Thirty six of us gathered early this morning for our first public worship service on Sunday in over a year. It was wonderful to be here together to wait for a sunrise, celebrate Easter morning.
This year, the Resurrection feels like perhaps it might be possible. For some of us one, two vaccinations. On Wednesday, all Maine residents will be eligible to receive their vaccines. Some of us are planning summer trips. Gatherings with family and friends. We are planning a return to public worship on May 30. Checks are in the mail. Hopes for a summer season that might be a bit more like normal.
Last year we were weeks into a pandemic, in lock-down. 9,500 had died in the US. I preached about celebrating Easter in St. Petersburg, Russia in 1997 and how strange it felt to be celebrating Easter in a bleak and desolate time in Russia. It reminded me of life here last year.
And as we gather today, there is a surge in new COVID cases in Maine and elsewhere.
New scary variants.
This month our children have been out of school due to a COVID exposure, some in quarantine, worried about getting sick.
8.5 million of us don’t have jobs that had jobs last year at this time.
Over half a million Americans have died. Over 2.8 million world-wide.
On this Easter Sunday we proclaim the mystery of a Christ who rises – and who rises with his wounds.
This year wounded us. And some of us and some in our nation and world particularly and will continue to long after others of us have moved on. Wounds that no vaccine will cure – systemic racism, a broken healthcare system, job loss, anxiety, addiction, violence…..
And the Christ who rises, rises in a new body. Unrecognizable to his closest friends.
Last March I felt fear of this unknown plague and what it might cost. The scars have been great.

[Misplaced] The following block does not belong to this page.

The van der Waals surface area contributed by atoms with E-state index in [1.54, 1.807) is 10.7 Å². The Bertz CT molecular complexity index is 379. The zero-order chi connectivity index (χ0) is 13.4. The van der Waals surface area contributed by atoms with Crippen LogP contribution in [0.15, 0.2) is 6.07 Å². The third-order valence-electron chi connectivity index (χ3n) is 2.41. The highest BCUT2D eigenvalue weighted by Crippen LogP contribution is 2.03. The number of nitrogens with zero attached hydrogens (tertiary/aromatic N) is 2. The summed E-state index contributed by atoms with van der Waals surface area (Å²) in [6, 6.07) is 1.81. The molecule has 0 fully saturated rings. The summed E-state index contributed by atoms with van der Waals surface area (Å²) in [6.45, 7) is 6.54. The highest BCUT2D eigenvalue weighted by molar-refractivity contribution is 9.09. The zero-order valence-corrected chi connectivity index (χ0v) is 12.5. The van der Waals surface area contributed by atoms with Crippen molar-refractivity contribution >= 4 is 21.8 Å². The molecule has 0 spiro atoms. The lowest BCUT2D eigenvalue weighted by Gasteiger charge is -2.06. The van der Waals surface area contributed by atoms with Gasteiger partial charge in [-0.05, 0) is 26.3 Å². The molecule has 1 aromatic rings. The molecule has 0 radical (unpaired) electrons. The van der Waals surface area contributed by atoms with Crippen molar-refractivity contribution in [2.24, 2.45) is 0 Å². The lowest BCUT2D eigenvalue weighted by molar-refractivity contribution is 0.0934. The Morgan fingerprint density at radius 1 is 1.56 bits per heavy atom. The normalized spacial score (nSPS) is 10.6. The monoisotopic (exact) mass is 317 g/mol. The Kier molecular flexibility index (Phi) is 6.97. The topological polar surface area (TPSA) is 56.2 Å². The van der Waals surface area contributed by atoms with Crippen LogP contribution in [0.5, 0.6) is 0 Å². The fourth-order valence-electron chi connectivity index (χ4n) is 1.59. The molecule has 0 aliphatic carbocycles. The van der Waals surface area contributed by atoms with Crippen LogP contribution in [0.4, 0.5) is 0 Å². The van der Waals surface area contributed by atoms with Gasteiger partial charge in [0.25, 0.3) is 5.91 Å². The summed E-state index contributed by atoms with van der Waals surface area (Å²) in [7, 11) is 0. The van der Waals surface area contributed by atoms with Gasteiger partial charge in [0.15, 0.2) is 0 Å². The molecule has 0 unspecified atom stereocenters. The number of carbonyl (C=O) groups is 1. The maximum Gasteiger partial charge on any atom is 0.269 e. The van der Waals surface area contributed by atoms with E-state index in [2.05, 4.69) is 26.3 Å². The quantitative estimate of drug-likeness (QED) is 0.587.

And I had a great hope that this virus might awaken us to see – to call us out to be a new people, new community in new ways.
This Easter we need to rise as a wounded people whose wounds have called us to live and see in new ways for the sake of community and creation.
The world we rise into has great challenges –
A creation in turmoil. We gathered for the sunrise service on the Gulf of Maine – the second fastest warming body of water in the world. 2020 gave us not just the pandemic but the West Coast’s worst fire season and the most active Atlantic hurricane season on record. Near record-lows in Arctic sea ice, shattered heat records.
We saw systemic racism in George Floyd’s death and see it in Derek Chauvin’s trial. In voter suppression bills in 43 states.
See our addiction to violence in the killing of a Capitol Hill policeman, in three mass shootings in past weeks.
Broken economic and healthcare structures. A pandemic of loneliness, depression, isolation.
As the pandemic has worn on the desire for us to get back to normal has increased and I worry that the hope for radical positive change has subsided.
But we can’t let it dissipate, we need to imagine a new way of life beyond this one – not a new normal but a new way of life to meet the chaotic world we’ve created. To rise with Christ wounded, yes, and with a new body, new heart, mind, soul and strength to live in new ways.
In the words of Amanda Gorman,
So let us leave behind a country better than one we were left….
We will rise from the gold-limned hills of the West.
We will rise from the wind-swept Northeast where our forefathers first realized revolution.
We will rise from the lake-rimmed cities of the Midwestern states.
We will rise from the sun-baked south.
We will rebuild, reconcile and recover in every known nook of our nation, in every corner called our country our people diverse and beautiful will emerge battered and beautiful.
When day comes, we step out of the shade aflame and unafraid. The new dawn blooms as we free it. For there is always light. If only we’re brave enough to see it. If only we’re brave enough to be it.
Excerpts from “The Hill We Climb”